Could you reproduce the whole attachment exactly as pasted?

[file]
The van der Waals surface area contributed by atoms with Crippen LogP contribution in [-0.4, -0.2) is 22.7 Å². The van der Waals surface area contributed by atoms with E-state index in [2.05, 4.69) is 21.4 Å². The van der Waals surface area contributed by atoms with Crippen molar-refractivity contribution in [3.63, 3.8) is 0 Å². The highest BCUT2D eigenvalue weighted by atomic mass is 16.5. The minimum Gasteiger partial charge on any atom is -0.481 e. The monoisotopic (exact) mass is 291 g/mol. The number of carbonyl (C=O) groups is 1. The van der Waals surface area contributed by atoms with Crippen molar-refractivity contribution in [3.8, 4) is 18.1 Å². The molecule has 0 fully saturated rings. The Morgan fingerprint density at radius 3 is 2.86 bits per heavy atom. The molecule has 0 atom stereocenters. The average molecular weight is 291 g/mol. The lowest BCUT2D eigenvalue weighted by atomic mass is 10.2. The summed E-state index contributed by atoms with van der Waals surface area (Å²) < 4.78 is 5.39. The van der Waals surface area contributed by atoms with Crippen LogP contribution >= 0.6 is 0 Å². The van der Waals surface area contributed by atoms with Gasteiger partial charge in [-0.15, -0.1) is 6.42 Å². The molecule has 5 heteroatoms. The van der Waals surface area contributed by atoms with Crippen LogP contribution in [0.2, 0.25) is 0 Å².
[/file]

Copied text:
The van der Waals surface area contributed by atoms with Crippen LogP contribution in [-0.4, -0.2) is 22.7 Å². The van der Waals surface area contributed by atoms with E-state index in [2.05, 4.69) is 21.4 Å². The van der Waals surface area contributed by atoms with Crippen molar-refractivity contribution in [3.63, 3.8) is 0 Å². The highest BCUT2D eigenvalue weighted by atomic mass is 16.5. The minimum Gasteiger partial charge on any atom is -0.481 e. The monoisotopic (exact) mass is 291 g/mol. The number of carbonyl (C=O) groups is 1. The van der Waals surface area contributed by atoms with Crippen molar-refractivity contribution in [3.8, 4) is 18.1 Å². The molecule has 0 fully saturated rings. The Morgan fingerprint density at radius 3 is 2.86 bits per heavy atom. The molecule has 0 atom stereocenters. The average molecular weight is 291 g/mol. The lowest BCUT2D eigenvalue weighted by atomic mass is 10.2. The summed E-state index contributed by atoms with van der Waals surface area (Å²) < 4.78 is 5.39. The van der Waals surface area contributed by atoms with Crippen LogP contribution >= 0.6 is 0 Å². The van der Waals surface area contributed by atoms with Gasteiger partial charge in [-0.15, -0.1) is 6.42 Å². The molecule has 5 heteroatoms. The van der Waals surface area contributed by atoms with Crippen LogP contribution in [0.2, 0.25) is 0 Å².